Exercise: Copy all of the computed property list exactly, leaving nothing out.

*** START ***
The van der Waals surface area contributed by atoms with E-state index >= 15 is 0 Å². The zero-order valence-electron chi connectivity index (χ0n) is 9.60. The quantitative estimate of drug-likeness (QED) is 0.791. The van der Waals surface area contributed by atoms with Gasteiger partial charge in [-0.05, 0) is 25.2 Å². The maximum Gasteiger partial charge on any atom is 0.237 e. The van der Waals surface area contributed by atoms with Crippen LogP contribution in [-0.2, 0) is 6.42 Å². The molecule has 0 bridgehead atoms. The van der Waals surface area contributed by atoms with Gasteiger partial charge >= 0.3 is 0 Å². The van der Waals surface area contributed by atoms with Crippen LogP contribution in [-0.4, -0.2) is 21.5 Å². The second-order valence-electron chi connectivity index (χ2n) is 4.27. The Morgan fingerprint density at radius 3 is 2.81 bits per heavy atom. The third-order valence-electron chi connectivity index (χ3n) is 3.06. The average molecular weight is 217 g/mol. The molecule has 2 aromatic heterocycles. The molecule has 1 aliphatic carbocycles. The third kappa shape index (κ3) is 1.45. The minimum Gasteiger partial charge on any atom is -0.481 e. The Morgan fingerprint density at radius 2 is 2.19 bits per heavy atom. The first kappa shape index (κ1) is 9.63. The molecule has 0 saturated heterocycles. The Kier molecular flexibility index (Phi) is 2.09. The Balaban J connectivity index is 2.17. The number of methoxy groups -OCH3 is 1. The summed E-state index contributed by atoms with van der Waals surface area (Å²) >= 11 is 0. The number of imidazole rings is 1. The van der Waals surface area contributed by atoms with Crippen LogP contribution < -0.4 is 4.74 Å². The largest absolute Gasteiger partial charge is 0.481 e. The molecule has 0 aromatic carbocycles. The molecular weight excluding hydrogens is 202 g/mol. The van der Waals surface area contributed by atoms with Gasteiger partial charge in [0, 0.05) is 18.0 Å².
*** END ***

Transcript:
The van der Waals surface area contributed by atoms with E-state index >= 15 is 0 Å². The zero-order valence-electron chi connectivity index (χ0n) is 9.60. The quantitative estimate of drug-likeness (QED) is 0.791. The van der Waals surface area contributed by atoms with Gasteiger partial charge in [-0.05, 0) is 25.2 Å². The maximum Gasteiger partial charge on any atom is 0.237 e. The van der Waals surface area contributed by atoms with Crippen LogP contribution in [-0.2, 0) is 6.42 Å². The molecule has 0 bridgehead atoms. The van der Waals surface area contributed by atoms with Gasteiger partial charge >= 0.3 is 0 Å². The van der Waals surface area contributed by atoms with Crippen LogP contribution in [-0.4, -0.2) is 21.5 Å². The second-order valence-electron chi connectivity index (χ2n) is 4.27. The Morgan fingerprint density at radius 3 is 2.81 bits per heavy atom. The third-order valence-electron chi connectivity index (χ3n) is 3.06. The average molecular weight is 217 g/mol. The molecule has 2 aromatic heterocycles. The molecule has 1 aliphatic carbocycles. The third kappa shape index (κ3) is 1.45. The minimum Gasteiger partial charge on any atom is -0.481 e. The Morgan fingerprint density at radius 2 is 2.19 bits per heavy atom. The first kappa shape index (κ1) is 9.63. The molecule has 0 saturated heterocycles. The Kier molecular flexibility index (Phi) is 2.09. The Balaban J connectivity index is 2.17. The number of methoxy groups -OCH3 is 1. The summed E-state index contributed by atoms with van der Waals surface area (Å²) >= 11 is 0. The number of imidazole rings is 1. The van der Waals surface area contributed by atoms with Crippen LogP contribution < -0.4 is 4.74 Å². The largest absolute Gasteiger partial charge is 0.481 e. The molecule has 0 aromatic carbocycles. The molecular weight excluding hydrogens is 202 g/mol. The van der Waals surface area contributed by atoms with Gasteiger partial charge in [0, 0.05) is 18.0 Å².